U.S. Jobless Claims fall as S&P 500 gains
On the day before the U.S. Non-Farm Payrolls report, it was confirmed that the number of Americans seeking state unemployment benefits has fallen.
Figures released by the State Department revealed that jobless claims decreased by 36,000 and came in at 837,000 for the week which ended September 26th vs the expected number of 850,000 applications in the latest week.
This news came as it was also reported by the Institute for Supply Management (ISM) that factory activity dropped to 55.4 last month from 56 in August.
As of writing the S&P 500 gained 0.53% and the Nasdaq Composite rose 1.17%, but the DOW was down 0.16%.
UK records 7,000+ daily COVID-19 cases on consecutive days
Data from the UK revealed that coronavirus cases are once again on the rise, which has led to many wondering if there will be a second national lockdown.
Britain confirmed 7,108 new cases of COVID-19 today. Which is slightly lower than yesterday’s number of 7,143. Although there was a marginal drop, many believe that we may see cases continue to come in at this level for a sustained period.
This is the second time that daily cases have been over 7,000 and these numbers are the highest recorded numbers since the crisis began.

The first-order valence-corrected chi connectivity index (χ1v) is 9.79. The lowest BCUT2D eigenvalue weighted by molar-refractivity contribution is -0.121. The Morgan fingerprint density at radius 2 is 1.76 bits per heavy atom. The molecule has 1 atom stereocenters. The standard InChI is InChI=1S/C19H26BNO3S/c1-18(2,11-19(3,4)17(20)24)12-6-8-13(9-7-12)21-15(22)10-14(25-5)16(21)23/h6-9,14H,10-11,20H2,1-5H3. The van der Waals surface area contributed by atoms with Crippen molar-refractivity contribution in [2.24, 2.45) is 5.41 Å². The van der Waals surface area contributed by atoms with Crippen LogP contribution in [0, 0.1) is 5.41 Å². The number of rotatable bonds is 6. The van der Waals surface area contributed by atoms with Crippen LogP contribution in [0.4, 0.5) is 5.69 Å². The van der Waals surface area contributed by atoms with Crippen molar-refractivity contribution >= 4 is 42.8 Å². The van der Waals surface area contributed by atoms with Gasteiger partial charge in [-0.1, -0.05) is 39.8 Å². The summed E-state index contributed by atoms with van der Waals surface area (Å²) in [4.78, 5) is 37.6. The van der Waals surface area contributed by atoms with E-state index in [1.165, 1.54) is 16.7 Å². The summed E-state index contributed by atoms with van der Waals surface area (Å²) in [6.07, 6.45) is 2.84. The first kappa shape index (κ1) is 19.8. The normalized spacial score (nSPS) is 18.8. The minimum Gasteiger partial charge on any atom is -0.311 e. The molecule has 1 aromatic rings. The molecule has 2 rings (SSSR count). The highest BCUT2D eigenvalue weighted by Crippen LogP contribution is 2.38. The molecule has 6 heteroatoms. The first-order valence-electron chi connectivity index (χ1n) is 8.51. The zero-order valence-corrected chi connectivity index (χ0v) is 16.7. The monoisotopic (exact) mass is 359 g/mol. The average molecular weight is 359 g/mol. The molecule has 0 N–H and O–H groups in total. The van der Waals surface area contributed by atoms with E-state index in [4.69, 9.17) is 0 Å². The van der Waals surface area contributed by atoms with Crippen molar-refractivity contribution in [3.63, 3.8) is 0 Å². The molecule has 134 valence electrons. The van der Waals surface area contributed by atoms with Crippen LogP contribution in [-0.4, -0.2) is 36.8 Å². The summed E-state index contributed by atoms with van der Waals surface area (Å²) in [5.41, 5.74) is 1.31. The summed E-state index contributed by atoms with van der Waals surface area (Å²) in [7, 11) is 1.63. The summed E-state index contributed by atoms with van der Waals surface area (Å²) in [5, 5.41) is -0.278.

The FTSE 100 was up 0.23% today after declines of 0.58% yesterday. Many believe that the rise of the FTSE was attributed to declines in GBPUSD.
Shell shares drop, as company confirms 9,000 layoffs
The share price of Royal Dutch Shell today fell to its lowest level in 25 years as the company announced it will be letting go of 9,000 of its employees.
This comes as the oil industry was one of the biggest losers in the global battle against COVID-19. Demand for oil fell rapidly in 2020, as lockdown restrictions were employed the world over. Leading to decreasing oil prices fell including briefly negative prices in April.
Shell’s shares closed at 907.3p on today, which is the lowest level since November 1995. Rival BP also fell to a 25 year low, closing at 218.2p.
U.S. charges BitMEX Founders with failing to prevent money laundering
Bitcoin (BTC) fell by 2% as the founders of the second largest crypto-derivatives exchange were charged by U.S. authorities in New York on a number of counts. BitMEX invented the perpetual Bitcoin futures product that helped broaden the market for trading in cryptocurrency.
Arthur Hayes, Benjamin Delo and Samuel Reed were indicted in New York, where federal prosecutors claim the digital-asset exchange served American customers while flouting U.S. banking laws. Hayes said the exchange was incorporated in the Seychelles because they could bribe authorities there for the cost of “just a coconut,” according to the indictment, that was unsealed on Thursday.
Quote of the day – “We want to perceive ourselves as winners, but successful traders are always focusing on their losses.”Peter Borish
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Senior Market Analyst